Jude Moonlight’s Journal |
Last night I went out walking and I heard the distant sound of drums playing late in the night. At first I couldn’t quite find where they were coming from but I walked farther down the street and deeper into my neighborhood and I heard the sounds grow louder, so I kept walking.
It was a cold night. Christmas lights were still shining bright in early January and I was walking in the moonlight, as I often do. Somewhere far away, I envisioned a campfire, though I wasn’t sure why. Maybe I’d heard something beneath the sound of those drums. That snapping, flickering sound of the fire itself. Maybe it was the smell, one that I was sure I’d picked up for a split-second. The smell of a campfire. It was then that I began to hear an electric guitar, strumming a steady, percussive jazz-funk sort of beat. The sounds grew louder. Finally I came upon the house, obscured by the trees and other greenery in front and all around it. The music was coming from the back patio.
Through the shrubs and low-hanging leaves of the trees, I peeked in through the screen and out onto the deck surrounding a glowing, shimmering pool, though the pool and the entire patio were deserted. I thought maybe the music was coming from the speakers of some incredibly loud and clear sound system but as I took a closer look I saw an open window at the far side of the pool, and through the window I saw the neck of the electric guitar and the left hand of the player keeping relatively still along the fretboard. They must have been playing for a while, I figured, all cramped up as they were in what had to be a fairly small room no bigger than my own bedroom. But they sounded good and they sounded like they were having a good time.
It was only a jam session. I’d seen a million before, sure. I’d been part of a million more. Still, never in a million years did I ever think I’d see something like that, that I’d hear anything that sounded so good in my own sweet neighborhood where I’d spent my childhood and not one exciting thing ever seemed to happen beyond the everyday pleasantries of my own wonderful and dependable everyday people, the neighbors and kin one can’t help but eventually take for granted and expect to act the same old way and say the same old things. I thought such a splendid scene as what I was seeing tonight might only be discovered far away in other cities and distant neighborhoods across America. But never here. No, never in my own neighborhood.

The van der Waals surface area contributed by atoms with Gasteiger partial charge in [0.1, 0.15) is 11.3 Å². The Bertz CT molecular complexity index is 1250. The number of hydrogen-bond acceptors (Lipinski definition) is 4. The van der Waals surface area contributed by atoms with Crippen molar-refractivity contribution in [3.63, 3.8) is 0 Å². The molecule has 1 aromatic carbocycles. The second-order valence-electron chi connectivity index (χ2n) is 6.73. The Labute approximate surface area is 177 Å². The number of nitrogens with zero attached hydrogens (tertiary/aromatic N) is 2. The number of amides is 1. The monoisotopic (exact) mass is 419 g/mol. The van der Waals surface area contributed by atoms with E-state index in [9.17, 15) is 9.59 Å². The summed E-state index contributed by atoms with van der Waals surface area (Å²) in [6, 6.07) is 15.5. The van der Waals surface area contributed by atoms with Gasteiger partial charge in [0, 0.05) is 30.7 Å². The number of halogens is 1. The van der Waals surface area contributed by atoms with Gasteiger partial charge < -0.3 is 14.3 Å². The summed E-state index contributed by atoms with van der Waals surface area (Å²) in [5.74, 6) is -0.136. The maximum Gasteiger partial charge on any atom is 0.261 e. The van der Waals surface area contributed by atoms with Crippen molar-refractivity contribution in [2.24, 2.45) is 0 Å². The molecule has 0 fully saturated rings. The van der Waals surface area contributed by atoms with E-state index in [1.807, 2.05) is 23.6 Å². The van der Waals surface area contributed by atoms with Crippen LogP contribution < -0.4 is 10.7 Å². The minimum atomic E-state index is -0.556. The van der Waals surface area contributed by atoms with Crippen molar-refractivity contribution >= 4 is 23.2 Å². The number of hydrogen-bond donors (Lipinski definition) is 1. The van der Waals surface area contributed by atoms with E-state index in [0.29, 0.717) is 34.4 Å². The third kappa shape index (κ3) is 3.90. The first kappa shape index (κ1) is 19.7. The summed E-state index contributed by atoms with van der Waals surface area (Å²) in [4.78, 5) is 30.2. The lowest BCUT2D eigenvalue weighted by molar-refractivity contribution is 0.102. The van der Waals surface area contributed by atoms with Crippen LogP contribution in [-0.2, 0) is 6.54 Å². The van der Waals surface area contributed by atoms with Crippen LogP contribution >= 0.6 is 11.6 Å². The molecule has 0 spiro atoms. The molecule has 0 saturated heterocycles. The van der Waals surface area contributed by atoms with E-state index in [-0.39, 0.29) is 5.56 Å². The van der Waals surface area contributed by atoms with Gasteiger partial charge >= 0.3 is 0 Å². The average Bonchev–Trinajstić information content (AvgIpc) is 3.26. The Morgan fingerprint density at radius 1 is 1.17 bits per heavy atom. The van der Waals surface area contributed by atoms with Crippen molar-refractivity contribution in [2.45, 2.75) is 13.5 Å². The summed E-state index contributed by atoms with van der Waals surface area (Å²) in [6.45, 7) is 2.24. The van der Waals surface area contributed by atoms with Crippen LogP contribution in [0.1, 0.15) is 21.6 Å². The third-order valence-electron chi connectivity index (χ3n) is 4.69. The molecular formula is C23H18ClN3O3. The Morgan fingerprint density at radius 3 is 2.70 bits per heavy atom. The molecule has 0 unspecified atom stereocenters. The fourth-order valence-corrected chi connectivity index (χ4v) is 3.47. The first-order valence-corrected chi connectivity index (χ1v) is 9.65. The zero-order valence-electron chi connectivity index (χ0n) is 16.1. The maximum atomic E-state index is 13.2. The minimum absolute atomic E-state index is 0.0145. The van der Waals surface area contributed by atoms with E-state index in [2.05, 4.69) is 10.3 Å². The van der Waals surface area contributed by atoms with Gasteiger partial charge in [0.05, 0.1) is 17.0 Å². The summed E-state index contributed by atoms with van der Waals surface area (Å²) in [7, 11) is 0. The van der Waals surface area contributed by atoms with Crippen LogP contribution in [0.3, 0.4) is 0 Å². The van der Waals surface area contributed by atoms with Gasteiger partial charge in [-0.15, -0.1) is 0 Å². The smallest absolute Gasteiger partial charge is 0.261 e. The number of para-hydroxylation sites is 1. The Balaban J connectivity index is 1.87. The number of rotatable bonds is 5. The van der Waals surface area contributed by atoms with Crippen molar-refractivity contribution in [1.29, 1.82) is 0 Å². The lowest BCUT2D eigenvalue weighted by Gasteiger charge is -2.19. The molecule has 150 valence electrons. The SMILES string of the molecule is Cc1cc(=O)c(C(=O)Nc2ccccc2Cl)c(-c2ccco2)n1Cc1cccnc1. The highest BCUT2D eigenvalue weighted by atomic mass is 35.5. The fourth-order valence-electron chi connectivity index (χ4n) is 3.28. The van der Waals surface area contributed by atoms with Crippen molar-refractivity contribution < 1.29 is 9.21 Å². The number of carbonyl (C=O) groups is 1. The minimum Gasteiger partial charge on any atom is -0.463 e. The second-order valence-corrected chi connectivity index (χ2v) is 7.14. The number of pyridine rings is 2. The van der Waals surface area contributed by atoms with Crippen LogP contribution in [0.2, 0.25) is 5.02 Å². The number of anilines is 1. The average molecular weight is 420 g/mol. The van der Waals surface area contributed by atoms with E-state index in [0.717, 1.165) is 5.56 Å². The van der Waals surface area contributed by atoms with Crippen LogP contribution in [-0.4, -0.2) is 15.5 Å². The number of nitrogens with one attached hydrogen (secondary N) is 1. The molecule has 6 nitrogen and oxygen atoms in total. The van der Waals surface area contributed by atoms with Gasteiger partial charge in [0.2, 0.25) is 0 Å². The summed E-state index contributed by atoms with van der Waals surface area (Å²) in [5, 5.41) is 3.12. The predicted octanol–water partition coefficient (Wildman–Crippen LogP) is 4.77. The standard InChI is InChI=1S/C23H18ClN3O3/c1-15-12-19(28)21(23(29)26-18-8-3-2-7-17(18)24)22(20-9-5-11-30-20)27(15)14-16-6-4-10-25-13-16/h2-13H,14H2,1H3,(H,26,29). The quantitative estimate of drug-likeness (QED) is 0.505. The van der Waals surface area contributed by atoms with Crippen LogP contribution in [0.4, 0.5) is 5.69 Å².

Even your own neighborhood, your own hometown, can surprise you. All that magic spontaneity I’d once so easily associated with far away only because I was looking for it, was open to it, and therefore eventually found it, I’d found here tonight. Well now, maybe I am in a different frame of mind lately. Then again maybe I’m not. Maybe this time, the outside world has just come to me, beckoning at my doorstep. I don’t know. You can fence yourself in for a while, but you can never truly fence the world out. If the spirit of music has come for me, I’m ready. I do feel like playing.